Using AirSim to develop autonomous driving algorithms

Since we have participated in more traditional robotics competitions than you can imagine, we wanted to do something special for our 100th prize. As I had recently finished the CS231N course, I felt really eager to apply machine learning algorithms to robotic tasks.

The competition

Electromobility is a six-month long autonomous driving competition organised by Continental Automotive in Iasi, Romania. The challenge is to build an autonomous 1:10 scale RC vehicle which has the ability to drive itself, recognise traffic signs and be controllable from a smartphone application. Practically this means hacking together an unpolished and unsafe version of a mini Tesla.

HBFS car autonomous RC 1:10 scale vehicle
RC Car featuring NVIDIA Jetson TX2

Camera settings

In the qualification round we observed that the track surface was somewhat reflective, messing up the buggy line detector algorithm that I had programmed. Moreover, using the cheapest webcams available did not help at all.

electromobility track surface autonomous car competition
Competition track surface

Once findind out in the OBS Studio settings that Microsoft Lifecam 3000 webcams actually support manual exposure control, I have used v4l-ctl on Linux to adjust their corresponding parameters. This helped our three cameras distinguish something more than reflections.

v4l-ctl -d /dev/video1 --list-ctrls
v4l2-ctl -d /dev/video1 -c exposure_auto=1,brightness=30,saturation=40,exposure_absolute=39,contrast=4

Camera positioning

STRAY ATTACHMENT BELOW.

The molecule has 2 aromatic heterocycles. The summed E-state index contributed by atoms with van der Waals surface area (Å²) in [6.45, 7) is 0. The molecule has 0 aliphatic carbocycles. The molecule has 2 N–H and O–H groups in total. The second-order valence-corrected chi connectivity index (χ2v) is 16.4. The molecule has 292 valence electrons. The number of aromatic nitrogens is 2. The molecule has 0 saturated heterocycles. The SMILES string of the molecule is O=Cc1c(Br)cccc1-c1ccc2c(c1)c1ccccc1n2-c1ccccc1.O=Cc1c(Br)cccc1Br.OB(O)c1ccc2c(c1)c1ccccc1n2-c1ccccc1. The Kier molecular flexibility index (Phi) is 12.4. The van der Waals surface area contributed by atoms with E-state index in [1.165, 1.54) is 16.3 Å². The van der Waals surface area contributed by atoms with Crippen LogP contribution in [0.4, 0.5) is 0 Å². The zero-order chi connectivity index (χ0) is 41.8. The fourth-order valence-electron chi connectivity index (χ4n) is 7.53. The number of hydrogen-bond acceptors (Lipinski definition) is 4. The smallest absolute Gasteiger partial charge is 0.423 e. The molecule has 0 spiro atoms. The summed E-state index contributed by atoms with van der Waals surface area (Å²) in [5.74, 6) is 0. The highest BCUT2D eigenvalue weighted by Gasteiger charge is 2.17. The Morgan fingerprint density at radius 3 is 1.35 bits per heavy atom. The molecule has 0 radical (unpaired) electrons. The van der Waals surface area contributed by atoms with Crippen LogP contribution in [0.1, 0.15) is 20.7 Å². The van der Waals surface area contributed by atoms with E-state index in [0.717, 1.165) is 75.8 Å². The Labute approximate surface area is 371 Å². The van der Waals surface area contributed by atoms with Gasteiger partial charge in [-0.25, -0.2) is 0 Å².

We have decided to mount our three cameras in a V configuration on our chassis to offer maximum coverage of the track, especially on the sides and in front of the car. The cameras are tilted at around 30 degrees, and the complete image is combined after applying inverse perspective mapping in openCV for each of the cameras.

three camera configuration top view
Camera configuration – inverse perspective mapping (AirSim data)

Solution overview

Our solution for this year’s competition uses a segmentation model to process the noisy camera inputs and output a cleaner segmentation map from which we can easily derive the steering commands for the vehicle by applying simple algorithms. Since the competition track was considerably different from publicly available self driving car datasets, it quickly became more interesting to explore the latest techniques for generating training data.

AirSim is an add-on for Unreal Engine which has many uses in computer vision tasks, deep learning and reinforcement learning. I really appreciate what the folks at Microsoft and their contributors have done by abstracting away all the intricate math required to generate RGBD, LiDAR and segmentation data. The epic visuals of UE4 and AirSim’s Python and ROS integration truly make it a swiss army knife for machine learning tasks.

car control algorithm in both simulated environment and real car
HBFS Car steering algorithm pipeline

All the code for the steering algorithm was developed in Python for portability. For curve fitting we have used weighted 2nd order polynomials. Steering commands are calculated from the lane angle and lateral offset using the formulas from this paper.

Track reconstruction

Since the track dimensions were detailed on the competition page, I have reconstructed each separate interest class as a FBX 3D model using both Blender and Unreal Editor. Track reflections were recreated by enhancing the road texture with normal maps.

unreal editor track reconstruction results